trying to find info on a bell
June 26, 2015 at 2:44 pm #12583
I have a large bell (6.5 ” diameter and 7″ tall) dated 1834 in large writing with a foundry stamp that looks a bit like a dragon but no other markings. It looks very much like a bell that was previously debated at great length on this forum. Can anyone help me find out some history on this! Thanks and have a good day!
June 30, 2015 at 8:25 am #18006
Thanks to admin for sorting out the pictures… Now I look forward to any information any of you forum readers can provide for me! I would really like to find out more about the history of this bell, where it came from and particularly where it was made. thanks all.
July 6, 2015 at 9:21 pm #18007GarryParticipant
Do you also have a photo of the inside with the clapper?
I’d like to see what type of clapper and how it’s attached before I comment please!
July 21, 2015 at 10:20 pm #18008
Thanks for replying!! I struggled to get images on here admin had to help out. The clapper cast brass and hangs from a ring. It has a large ball at the bottom. I would happily send you a pic by email if that is possible as a real struggle to get pics on here!! Is it possible to send to your email? Thanks chris
July 22, 2015 at 4:24 am #18009nightflier51Participant
I did some research but could not come up with any info about whether the original bell in the sinking ship Titanic was ever found. I do know the Edmond Fitzgerald bell was salvaged and a ringing ceremony was done and the bell was rung 29 times. If anyone knows if the original Titanic bell was found, please let us know.
July 22, 2015 at 9:47 pm #18010Carolyn WhitlockParticipant
July 27, 2015 at 2:10 am #18011GarryParticipant
Wow, the way things move in a forum!
To answer the last question first (Nightflier’s), the last documentary I saw said yes, one bell was salvaged from the Titanic. Remember that ships this size usually had multiple bells for communication all over. There were usually smaller ones on each deck, front and back (stem/stern) of the craft and each level. (If you fell overboard, for example, someone would race to the nearest bell and ring it madly yelling for help! (Man overboard). The lookouts in the crows nest might be supplied with one there too! I don’t know how many the Titanic had, or where they were, but there certainly would have been more than one. I believe that one team salvaged a deck bell, but the main bell was left by all out of respect. I think they were displaying it in Belfast (where the ship was made).
The bell that Clennox is asking about does appear to have all the hallmarks of a smaller ships bell that was hung from a bracket (a somewhat newer innovation). Larger / older bells had ‘loops’ placed at 90 degrees that looked like the ‘typical’ metal frame of a king’s crown (hence called the bell’s crown) through which ropes were strung to tie it to a spar (or later a metal frame) for hanging. The clapper is rough cast and hung from what appears to be a threaded loop of iron(?) [test with a magnet please!] at the top. Often older bells I find had a mounting bar or point cast into them for strength and to avoid the different metals from reacting with each other. The rougher cut clapper indicates that this more likely came from more of a ‘working’ boat as the more fancier the bell the higher the cost and therefore the higher the ‘quality’ of craft that carried it. So something like a car ferryboat maybe? It was rung manually by a lanyard hung from the clapper.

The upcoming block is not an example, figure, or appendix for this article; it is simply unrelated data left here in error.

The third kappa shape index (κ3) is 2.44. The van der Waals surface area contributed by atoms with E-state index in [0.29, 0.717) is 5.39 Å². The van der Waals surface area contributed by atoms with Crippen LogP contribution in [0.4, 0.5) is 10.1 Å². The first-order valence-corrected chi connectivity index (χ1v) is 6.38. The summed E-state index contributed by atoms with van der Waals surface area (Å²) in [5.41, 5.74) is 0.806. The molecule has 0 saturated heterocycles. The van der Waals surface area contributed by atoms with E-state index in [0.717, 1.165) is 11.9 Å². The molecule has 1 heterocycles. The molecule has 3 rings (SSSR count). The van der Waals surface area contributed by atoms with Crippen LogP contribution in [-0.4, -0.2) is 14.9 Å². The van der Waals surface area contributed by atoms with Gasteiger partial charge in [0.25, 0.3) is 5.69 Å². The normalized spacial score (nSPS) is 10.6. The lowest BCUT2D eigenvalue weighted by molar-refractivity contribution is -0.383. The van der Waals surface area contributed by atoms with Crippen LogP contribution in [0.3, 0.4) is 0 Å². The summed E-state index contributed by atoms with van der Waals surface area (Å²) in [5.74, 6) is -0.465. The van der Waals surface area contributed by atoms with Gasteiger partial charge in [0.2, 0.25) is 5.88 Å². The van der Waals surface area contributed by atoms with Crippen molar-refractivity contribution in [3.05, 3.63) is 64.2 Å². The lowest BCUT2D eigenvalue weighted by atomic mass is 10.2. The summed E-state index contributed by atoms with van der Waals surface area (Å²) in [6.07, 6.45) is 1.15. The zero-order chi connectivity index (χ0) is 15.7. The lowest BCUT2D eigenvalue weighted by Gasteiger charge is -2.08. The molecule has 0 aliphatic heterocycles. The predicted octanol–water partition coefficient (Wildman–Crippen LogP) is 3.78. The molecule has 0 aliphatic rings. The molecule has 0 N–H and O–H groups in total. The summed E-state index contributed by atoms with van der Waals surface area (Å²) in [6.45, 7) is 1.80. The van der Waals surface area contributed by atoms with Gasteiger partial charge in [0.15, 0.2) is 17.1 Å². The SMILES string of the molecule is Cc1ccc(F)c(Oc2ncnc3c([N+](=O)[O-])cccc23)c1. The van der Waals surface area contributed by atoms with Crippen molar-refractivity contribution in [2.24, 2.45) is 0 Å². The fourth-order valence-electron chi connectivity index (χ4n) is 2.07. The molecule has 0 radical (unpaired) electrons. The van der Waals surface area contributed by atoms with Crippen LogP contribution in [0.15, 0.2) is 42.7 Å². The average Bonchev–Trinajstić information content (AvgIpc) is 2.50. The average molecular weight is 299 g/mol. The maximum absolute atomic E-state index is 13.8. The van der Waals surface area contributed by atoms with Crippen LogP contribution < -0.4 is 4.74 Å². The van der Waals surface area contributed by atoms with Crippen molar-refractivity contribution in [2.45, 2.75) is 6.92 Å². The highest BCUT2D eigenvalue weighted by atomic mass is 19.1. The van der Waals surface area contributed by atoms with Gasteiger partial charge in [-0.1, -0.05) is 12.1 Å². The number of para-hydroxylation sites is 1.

I am thinking that we will eventually discover that the stamp is the mark of the ship’s line and for some reason I think ‘Greek’ when I see it. You might want to do a search for shipping line logos to see if you get a hit.
Can you give us any idea of the history of the bell when you got it? Knowing which continent the seller or you found it on and which coast (or whatever) helps to narrow down the identification!
It would be a different kind of search knowing that you found it in a Great Lakes (North America) salvage yard VS an Australian shipwreck antique shop for example! Any details you can supply could help.
The Number on the side looks like a date, but remember it could be for anything, not just the ship itself. For example it might be the founding date for the Company which ordered it, or the date (or bell model number) of the original bell mold. Smaller bells like this, I find usually don’t have a ‘special’ bell mold made for them with the craft’s launching date so I suspect the same here.
It does appear to have some wear on the inside (although I am thinking, if it’s hung from an iron ring, that it hasn’t seen much water – no rust!), so I am thinking more towards ‘vintage’ than ‘antique’.
Hope this helps so far!
July 27, 2015 at 3:37 am #18012Carl Scott ZimmermanParticipant
Perhaps by coincidence, I’ve just seen photos of a bell very much like this, except that the date is clearly 1839. It’s located in Australia, and the owners know nothing of its origin.
February 9, 2017 at 8:01 pm #25150Dsham57Member
I just bought the exact same bell only dated 1839 in Md from an antique dealer. There seems to be many of these bells around dated either 1834 or 1839. I’ve found info on some of these bells being auctioned off in the UK and one person bought a house in the US with this bell hanging in the front of his house. I think they are knock offs or fakes, but mine seems to be bronze and has excellent tone. There are just too many of these bells around witch leads me to believe that they could be fake, but sound and quality (bronze) has me confused. I also found a recent remake of the same bell(with out stamp just has date and is brass) from a UK company that says their remakes are being made in Italy. Any help as where these bells are from?
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